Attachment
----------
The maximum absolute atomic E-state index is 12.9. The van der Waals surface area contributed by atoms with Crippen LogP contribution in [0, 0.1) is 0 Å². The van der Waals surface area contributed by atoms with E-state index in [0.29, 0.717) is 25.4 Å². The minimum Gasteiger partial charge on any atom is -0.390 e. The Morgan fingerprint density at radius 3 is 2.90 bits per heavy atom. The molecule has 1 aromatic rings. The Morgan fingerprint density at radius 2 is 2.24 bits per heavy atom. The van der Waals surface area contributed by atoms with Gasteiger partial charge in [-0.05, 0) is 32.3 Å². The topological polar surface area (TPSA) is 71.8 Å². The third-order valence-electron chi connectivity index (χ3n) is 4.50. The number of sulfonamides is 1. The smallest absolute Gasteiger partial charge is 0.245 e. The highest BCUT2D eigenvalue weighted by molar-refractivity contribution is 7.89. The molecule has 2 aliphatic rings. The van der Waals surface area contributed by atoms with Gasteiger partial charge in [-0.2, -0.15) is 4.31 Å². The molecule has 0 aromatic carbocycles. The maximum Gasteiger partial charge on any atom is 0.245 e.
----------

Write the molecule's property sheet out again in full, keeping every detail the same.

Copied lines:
The maximum absolute atomic E-state index is 12.9. The van der Waals surface area contributed by atoms with Crippen LogP contribution in [0, 0.1) is 0 Å². The van der Waals surface area contributed by atoms with E-state index in [0.29, 0.717) is 25.4 Å². The minimum Gasteiger partial charge on any atom is -0.390 e. The Morgan fingerprint density at radius 3 is 2.90 bits per heavy atom. The molecule has 1 aromatic rings. The Morgan fingerprint density at radius 2 is 2.24 bits per heavy atom. The van der Waals surface area contributed by atoms with Gasteiger partial charge in [-0.05, 0) is 32.3 Å². The topological polar surface area (TPSA) is 71.8 Å². The third-order valence-electron chi connectivity index (χ3n) is 4.50. The number of sulfonamides is 1. The smallest absolute Gasteiger partial charge is 0.245 e. The highest BCUT2D eigenvalue weighted by molar-refractivity contribution is 7.89. The molecule has 2 aliphatic rings. The van der Waals surface area contributed by atoms with Gasteiger partial charge in [-0.2, -0.15) is 4.31 Å². The molecule has 0 aromatic carbocycles. The maximum Gasteiger partial charge on any atom is 0.245 e.